Learning new skills is tough, and often the hardest part of learning a new skill is knowing where and what to look for first. As an emerging industry, Conversation Design doesn’t yet have well-defined career paths or industry credentials to guide people through the learning process.
I’ve put together 5 tips (with some added knowledge and tidbits) to help guide you as you learn to become a conversation designer.
Unlike visual UI design, conversational UIs have more constrictive technical limitations that conversation designers need to be aware of. There’s nothing worst than designing a great conversational experience only to find out that it’s not technically possible, or too laborious to do.
When I say learn the technology, I don’t mean you need to have a PhD in computational linguistics. As a conversation designer you should have a good high-level understanding of how an assistant works. By understanding the technology, you’ll be able to design great conversations within the scope of what’s possible today, and know what will be possible in a few years.
Here’s the high-level overview.
The basic gist for how conversational assistants work is when you talk to an assistant, Automatic Speech Recognition (ASR) software turns your speech (called an utterance) into text. If you’re designing a chatbot, the utterance is text to begin with so no ASR is necessary. Next, the utterance is sent to the Natural Language Processing and Understanding (NLP/NLU) software which determines the “intention” of the user. Then, the NLP/NLU passes this intention to the actual code of the app which matches up the user’s intention with a function (action to perform) in the codebase. The action is performed, the conversation state, ie what has happened in the conversation so far, is updated. Lastly, the app sends a response text to the user either by chat, or with synthetic speech (think Alexa voice) after transforming the text into speech using Text To Speech (TTS) software.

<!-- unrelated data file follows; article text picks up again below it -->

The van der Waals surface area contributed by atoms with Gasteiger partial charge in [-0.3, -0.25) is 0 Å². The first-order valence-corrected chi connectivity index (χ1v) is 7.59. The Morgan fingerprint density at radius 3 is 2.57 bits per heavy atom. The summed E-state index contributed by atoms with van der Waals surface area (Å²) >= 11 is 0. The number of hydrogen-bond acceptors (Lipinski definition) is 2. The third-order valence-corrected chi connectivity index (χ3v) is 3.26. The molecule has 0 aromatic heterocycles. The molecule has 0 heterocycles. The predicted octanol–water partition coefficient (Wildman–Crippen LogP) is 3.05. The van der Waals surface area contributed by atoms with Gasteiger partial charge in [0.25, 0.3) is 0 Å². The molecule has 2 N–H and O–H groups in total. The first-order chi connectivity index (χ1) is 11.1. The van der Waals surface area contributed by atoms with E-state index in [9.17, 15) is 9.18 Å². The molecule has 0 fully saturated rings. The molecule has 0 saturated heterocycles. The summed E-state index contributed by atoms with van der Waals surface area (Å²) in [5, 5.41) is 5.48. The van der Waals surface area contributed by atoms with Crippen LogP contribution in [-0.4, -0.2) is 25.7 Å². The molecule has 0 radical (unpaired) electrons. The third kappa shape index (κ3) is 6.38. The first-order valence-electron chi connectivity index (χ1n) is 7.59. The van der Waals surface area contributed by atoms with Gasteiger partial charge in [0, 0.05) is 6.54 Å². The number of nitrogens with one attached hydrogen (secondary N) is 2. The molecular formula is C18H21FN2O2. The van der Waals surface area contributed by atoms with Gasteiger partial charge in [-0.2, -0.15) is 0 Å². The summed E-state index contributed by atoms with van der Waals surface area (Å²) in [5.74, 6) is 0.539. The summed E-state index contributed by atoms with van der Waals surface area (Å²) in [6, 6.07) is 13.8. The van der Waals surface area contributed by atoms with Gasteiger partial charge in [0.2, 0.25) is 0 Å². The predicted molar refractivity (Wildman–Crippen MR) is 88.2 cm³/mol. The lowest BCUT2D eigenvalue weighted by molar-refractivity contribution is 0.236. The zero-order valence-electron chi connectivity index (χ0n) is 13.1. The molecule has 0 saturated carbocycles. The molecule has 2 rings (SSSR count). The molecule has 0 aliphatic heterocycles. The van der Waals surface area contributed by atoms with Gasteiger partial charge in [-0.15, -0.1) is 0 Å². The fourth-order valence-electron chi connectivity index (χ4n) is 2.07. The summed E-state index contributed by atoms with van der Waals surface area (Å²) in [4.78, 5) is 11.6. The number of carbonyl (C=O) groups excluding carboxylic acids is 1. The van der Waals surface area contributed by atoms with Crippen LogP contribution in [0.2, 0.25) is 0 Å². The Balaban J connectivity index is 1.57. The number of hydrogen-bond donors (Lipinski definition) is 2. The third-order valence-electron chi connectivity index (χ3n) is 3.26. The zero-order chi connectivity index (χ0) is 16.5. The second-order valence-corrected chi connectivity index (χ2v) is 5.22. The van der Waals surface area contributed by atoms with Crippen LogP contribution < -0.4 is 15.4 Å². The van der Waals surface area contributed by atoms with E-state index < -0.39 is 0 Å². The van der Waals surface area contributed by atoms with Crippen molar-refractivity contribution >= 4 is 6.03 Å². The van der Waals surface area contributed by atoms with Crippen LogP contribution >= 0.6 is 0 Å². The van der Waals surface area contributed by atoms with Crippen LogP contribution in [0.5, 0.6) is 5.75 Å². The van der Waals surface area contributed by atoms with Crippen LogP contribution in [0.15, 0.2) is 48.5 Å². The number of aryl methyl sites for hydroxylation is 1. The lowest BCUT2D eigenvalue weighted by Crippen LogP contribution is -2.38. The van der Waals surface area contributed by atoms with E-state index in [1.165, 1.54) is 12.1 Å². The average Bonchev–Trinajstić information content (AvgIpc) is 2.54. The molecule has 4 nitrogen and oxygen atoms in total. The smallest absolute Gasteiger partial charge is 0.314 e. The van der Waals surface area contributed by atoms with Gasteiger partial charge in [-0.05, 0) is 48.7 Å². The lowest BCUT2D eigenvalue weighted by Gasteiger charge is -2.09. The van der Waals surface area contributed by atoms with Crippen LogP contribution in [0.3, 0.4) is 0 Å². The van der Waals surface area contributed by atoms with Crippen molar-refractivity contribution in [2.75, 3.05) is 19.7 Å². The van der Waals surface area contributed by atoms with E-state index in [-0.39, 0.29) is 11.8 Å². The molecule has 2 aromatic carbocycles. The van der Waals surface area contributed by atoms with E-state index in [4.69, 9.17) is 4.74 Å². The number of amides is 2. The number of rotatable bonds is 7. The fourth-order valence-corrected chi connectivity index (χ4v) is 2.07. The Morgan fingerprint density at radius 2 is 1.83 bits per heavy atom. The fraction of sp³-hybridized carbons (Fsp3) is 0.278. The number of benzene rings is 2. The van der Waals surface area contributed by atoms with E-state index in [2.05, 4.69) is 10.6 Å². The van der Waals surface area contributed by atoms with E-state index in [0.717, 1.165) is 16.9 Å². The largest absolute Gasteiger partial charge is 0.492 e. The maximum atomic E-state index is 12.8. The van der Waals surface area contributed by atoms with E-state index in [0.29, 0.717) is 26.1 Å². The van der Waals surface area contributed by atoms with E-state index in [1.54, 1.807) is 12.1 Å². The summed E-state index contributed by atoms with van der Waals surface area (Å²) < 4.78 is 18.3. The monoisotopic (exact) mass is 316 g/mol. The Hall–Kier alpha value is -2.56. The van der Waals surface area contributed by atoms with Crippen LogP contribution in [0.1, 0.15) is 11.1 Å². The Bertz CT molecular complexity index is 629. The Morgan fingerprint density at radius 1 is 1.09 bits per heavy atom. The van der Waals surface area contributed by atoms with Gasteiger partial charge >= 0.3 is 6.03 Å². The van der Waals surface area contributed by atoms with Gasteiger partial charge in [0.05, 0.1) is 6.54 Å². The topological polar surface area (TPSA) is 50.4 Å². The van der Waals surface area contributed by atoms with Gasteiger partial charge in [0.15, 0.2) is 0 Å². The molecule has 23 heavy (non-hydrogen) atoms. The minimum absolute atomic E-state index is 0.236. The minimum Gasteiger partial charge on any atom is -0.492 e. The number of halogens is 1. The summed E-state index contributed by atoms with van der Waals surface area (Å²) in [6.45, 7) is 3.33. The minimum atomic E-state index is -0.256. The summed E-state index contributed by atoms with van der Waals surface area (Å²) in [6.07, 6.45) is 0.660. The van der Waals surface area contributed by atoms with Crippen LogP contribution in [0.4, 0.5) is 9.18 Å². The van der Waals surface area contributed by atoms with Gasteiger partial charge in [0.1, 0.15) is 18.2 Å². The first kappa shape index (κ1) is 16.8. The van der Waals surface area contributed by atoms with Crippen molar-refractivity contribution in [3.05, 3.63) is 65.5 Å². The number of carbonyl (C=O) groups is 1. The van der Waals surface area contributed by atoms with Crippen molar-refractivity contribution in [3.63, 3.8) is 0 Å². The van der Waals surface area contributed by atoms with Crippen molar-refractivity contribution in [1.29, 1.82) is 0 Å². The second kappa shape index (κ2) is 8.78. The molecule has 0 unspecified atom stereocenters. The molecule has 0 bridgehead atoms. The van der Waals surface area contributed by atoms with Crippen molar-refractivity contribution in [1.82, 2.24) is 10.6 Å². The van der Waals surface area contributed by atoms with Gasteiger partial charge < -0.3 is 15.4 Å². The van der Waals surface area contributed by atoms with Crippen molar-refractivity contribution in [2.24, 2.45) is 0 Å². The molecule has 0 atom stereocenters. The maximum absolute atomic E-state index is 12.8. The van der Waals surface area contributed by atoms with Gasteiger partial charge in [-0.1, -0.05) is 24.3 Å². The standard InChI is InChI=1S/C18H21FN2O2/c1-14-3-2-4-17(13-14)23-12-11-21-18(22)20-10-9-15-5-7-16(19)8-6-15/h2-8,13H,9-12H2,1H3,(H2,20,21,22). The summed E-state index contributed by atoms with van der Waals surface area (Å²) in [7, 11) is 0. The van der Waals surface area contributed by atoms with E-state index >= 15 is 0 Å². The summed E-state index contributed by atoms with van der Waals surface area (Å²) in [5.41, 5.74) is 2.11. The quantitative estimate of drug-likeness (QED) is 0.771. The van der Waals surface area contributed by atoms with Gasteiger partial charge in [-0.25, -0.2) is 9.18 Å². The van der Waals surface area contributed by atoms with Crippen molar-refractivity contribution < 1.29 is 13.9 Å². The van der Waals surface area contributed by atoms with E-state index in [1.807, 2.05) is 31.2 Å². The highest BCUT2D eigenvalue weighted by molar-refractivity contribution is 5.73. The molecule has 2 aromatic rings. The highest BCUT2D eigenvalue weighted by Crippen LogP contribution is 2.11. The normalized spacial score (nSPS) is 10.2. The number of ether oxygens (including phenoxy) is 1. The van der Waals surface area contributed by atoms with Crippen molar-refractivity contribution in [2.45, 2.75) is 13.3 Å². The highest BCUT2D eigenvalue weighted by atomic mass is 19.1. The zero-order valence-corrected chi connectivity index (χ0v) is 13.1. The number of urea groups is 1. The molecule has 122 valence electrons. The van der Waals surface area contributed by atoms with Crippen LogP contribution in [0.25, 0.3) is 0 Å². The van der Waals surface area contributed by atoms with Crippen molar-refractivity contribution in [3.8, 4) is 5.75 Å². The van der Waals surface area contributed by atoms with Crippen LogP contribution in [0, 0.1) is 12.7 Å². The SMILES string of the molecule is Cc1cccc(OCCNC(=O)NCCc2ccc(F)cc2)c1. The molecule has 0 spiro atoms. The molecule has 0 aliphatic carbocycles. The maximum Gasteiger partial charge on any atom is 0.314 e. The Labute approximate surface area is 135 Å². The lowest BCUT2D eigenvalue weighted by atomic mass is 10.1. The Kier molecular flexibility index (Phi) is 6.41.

VUI, CUI, happy paths, Wizard of Oz testing, utterances and slots — there’s a lot of lingo to learn when learning conversation design. One important distinction to make when learning lingo is what is platform specific, and what is industry standard workflow lingo. Examples of this might be “APL” which stands for Alexa Presentation Language if you’re working with Alexa visuals, or “ISP” if you’re working with Alexa purchases. These aren’t conversation design terms, they’re platform native features that you as a Cx Designer aren’t expected to know unless you’ve worked with said platform before. Terms like happy path and sample dialogs however are design terms you’ll be expected to know.
Here are some of the basic lingo terms:
We’ve also put together a full glossary of terms you can check out and reference if you need to:
The workflow of a Conversation Designer varies from team to team, but after seeing 50,000+ teams use Voiceflow, I can safely say most Cx workflows go like this, with some changes in order:
Some steps may be missing, or this could be an overly exhaustive workflow for a one-person team. One thing is for sure though, iteration is key and many of these steps will be repeated countless times until the design is finalized.
The standard toolset of the conversation designer for the last 20 years has been spreadsheets, word docs and flowcharts. These 3 tools are still the most common design tools, albeit tools like Voiceflow are quickly becoming the modern design toolkit providing an all-in-one design and prototyping tool.